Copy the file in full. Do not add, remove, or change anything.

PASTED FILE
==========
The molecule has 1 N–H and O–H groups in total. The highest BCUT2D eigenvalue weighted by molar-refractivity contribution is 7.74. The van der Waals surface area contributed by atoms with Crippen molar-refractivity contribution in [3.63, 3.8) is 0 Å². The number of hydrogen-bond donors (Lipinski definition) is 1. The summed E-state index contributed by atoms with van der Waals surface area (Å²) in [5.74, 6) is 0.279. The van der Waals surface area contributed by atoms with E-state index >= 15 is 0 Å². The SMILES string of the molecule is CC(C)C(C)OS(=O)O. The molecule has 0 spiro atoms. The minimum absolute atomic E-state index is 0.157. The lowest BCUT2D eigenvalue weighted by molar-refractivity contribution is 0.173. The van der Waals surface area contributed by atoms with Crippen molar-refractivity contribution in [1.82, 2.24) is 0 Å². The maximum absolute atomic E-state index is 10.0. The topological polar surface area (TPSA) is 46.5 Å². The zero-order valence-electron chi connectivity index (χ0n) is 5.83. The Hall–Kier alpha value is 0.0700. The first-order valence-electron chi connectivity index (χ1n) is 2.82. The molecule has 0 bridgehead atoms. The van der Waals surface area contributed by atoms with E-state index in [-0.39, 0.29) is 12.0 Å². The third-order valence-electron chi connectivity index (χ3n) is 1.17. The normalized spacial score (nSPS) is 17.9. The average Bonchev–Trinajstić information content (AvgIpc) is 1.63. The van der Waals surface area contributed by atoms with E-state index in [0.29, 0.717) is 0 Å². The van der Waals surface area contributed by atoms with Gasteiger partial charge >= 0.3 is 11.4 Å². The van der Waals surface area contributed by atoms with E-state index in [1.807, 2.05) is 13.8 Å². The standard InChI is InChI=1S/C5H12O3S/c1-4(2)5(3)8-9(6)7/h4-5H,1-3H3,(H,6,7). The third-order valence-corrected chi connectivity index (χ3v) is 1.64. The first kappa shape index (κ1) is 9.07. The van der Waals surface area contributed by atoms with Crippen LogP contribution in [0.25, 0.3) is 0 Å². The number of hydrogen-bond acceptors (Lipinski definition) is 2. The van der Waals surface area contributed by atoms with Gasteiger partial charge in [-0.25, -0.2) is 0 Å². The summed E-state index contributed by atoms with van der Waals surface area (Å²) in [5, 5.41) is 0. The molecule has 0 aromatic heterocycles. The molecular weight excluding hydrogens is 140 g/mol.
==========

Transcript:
The molecule has 1 N–H and O–H groups in total. The highest BCUT2D eigenvalue weighted by molar-refractivity contribution is 7.74. The van der Waals surface area contributed by atoms with Crippen molar-refractivity contribution in [3.63, 3.8) is 0 Å². The number of hydrogen-bond donors (Lipinski definition) is 1. The summed E-state index contributed by atoms with van der Waals surface area (Å²) in [5.74, 6) is 0.279. The van der Waals surface area contributed by atoms with E-state index >= 15 is 0 Å². The SMILES string of the molecule is CC(C)C(C)OS(=O)O. The molecule has 0 spiro atoms. The minimum absolute atomic E-state index is 0.157. The lowest BCUT2D eigenvalue weighted by molar-refractivity contribution is 0.173. The van der Waals surface area contributed by atoms with Crippen molar-refractivity contribution in [1.82, 2.24) is 0 Å². The maximum absolute atomic E-state index is 10.0. The topological polar surface area (TPSA) is 46.5 Å². The zero-order valence-electron chi connectivity index (χ0n) is 5.83. The Hall–Kier alpha value is 0.0700. The first-order valence-electron chi connectivity index (χ1n) is 2.82. The molecule has 0 bridgehead atoms. The van der Waals surface area contributed by atoms with E-state index in [-0.39, 0.29) is 12.0 Å². The third-order valence-electron chi connectivity index (χ3n) is 1.17. The normalized spacial score (nSPS) is 17.9. The average Bonchev–Trinajstić information content (AvgIpc) is 1.63. The van der Waals surface area contributed by atoms with E-state index in [0.29, 0.717) is 0 Å². The van der Waals surface area contributed by atoms with Gasteiger partial charge >= 0.3 is 11.4 Å². The van der Waals surface area contributed by atoms with E-state index in [1.807, 2.05) is 13.8 Å². The standard InChI is InChI=1S/C5H12O3S/c1-4(2)5(3)8-9(6)7/h4-5H,1-3H3,(H,6,7). The third-order valence-corrected chi connectivity index (χ3v) is 1.64. The first kappa shape index (κ1) is 9.07. The van der Waals surface area contributed by atoms with Crippen LogP contribution in [0.25, 0.3) is 0 Å². The number of hydrogen-bond acceptors (Lipinski definition) is 2. The van der Waals surface area contributed by atoms with Gasteiger partial charge in [-0.25, -0.2) is 0 Å². The summed E-state index contributed by atoms with van der Waals surface area (Å²) in [5, 5.41) is 0. The molecule has 0 aromatic heterocycles. The molecular weight excluding hydrogens is 140 g/mol.